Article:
First Elementary School at Rover was built on land purchased from Frank Jackson in 1911. It and the high school were destroyed by fire in 1924. Elementary classes were held at the Methodist Church until a new school was built on the same site. First Elementary School closed in 1947 by consolidation. The building is being renovated by Wendell Rowland and located across highway from Carlton's Store.
Rover High School was established in 1919 and classrooms were added to the Elementary School. "Students, who lived at a distance, came in buggies; and some walked from Unionville, and beyond. A well-rounded curriculum was offered and students participated in Interscholastic Basketball, playing teams as far away as Ashland City." The school burned in 1924 and the term was completed at the Baptist Church. Unionville School was established by then and students began attending there.
Haynes School, named for Joseph Tillman Haynes, was a complete school, which burned about 1929. Haynes School was rebuilt at Walnut Grove, on land now belonging to Fount and Gladys Farris, and became Walnut Grove School.
Walnut Grove closed in 1946 due to lack of attendance and students were transported to Unionville School. The building was later moved to Midland Road where it is still located today.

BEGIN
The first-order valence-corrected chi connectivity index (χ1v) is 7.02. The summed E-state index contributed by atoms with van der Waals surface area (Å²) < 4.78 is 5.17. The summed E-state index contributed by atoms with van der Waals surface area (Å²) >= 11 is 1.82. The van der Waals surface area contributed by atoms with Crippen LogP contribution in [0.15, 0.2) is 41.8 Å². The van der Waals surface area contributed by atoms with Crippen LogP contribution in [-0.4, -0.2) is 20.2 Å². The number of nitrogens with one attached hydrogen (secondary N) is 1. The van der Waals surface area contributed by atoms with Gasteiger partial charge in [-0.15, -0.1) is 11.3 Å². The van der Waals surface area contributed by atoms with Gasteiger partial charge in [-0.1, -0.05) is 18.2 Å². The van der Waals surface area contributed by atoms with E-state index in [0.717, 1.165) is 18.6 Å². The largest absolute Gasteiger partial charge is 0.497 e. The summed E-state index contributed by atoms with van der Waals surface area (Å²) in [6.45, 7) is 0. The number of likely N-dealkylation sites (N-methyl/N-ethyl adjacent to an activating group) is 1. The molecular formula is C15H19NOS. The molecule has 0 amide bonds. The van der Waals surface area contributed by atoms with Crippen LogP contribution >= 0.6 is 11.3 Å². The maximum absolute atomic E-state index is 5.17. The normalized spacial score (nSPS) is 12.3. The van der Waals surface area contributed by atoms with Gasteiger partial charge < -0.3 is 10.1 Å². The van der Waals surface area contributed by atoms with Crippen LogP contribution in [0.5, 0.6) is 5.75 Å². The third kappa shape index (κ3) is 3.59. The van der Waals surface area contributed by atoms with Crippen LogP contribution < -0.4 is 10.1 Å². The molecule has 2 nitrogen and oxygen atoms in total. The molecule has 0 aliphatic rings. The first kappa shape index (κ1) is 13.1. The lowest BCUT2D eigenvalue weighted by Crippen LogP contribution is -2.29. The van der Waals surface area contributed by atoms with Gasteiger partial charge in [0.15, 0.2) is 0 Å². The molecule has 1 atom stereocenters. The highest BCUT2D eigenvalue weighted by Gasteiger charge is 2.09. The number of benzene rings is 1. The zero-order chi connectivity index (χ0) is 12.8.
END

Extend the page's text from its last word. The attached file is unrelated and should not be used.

There was a black school established on Putnam Well Road. Check back for more on this school as details become available.
Taylor's Cross-Roads-Coopertown was located where the Taylor road crossed the Longview Road. Closed about 1925 and the building was used as a store. The store is still standing. A new school was built in 1927 and closed in 1942 with the students transported to Unionville. The building was moved to Longview School.
Poplar Grove-Vernon's Corner was a black school first built in 1895 beside the Poplar Grove Church where the Poplar Grove Cemetery is today. After the church burned and was rebuilt, the school was moved next to the church on Kingdom Road where it still stands.
Cedar Grove was located between two churches. This school was one of the first in the county to have a hot lunch program sponsored by the government and the community. It closed in 1945
Jarrell School was organized in 1917 before there were any high schools in the north end of Bedford County. It burned and was rebuilt in 1919. Some students were boarders and some were day students. It offered a full program of studies in grades 1 through 12, including music, expression, plain and solid geometry, French and Latin. Miss Cora Jarrell not only taught at the school, but she would go around the community teaching oil painting classes as well. The building was still there in 1940.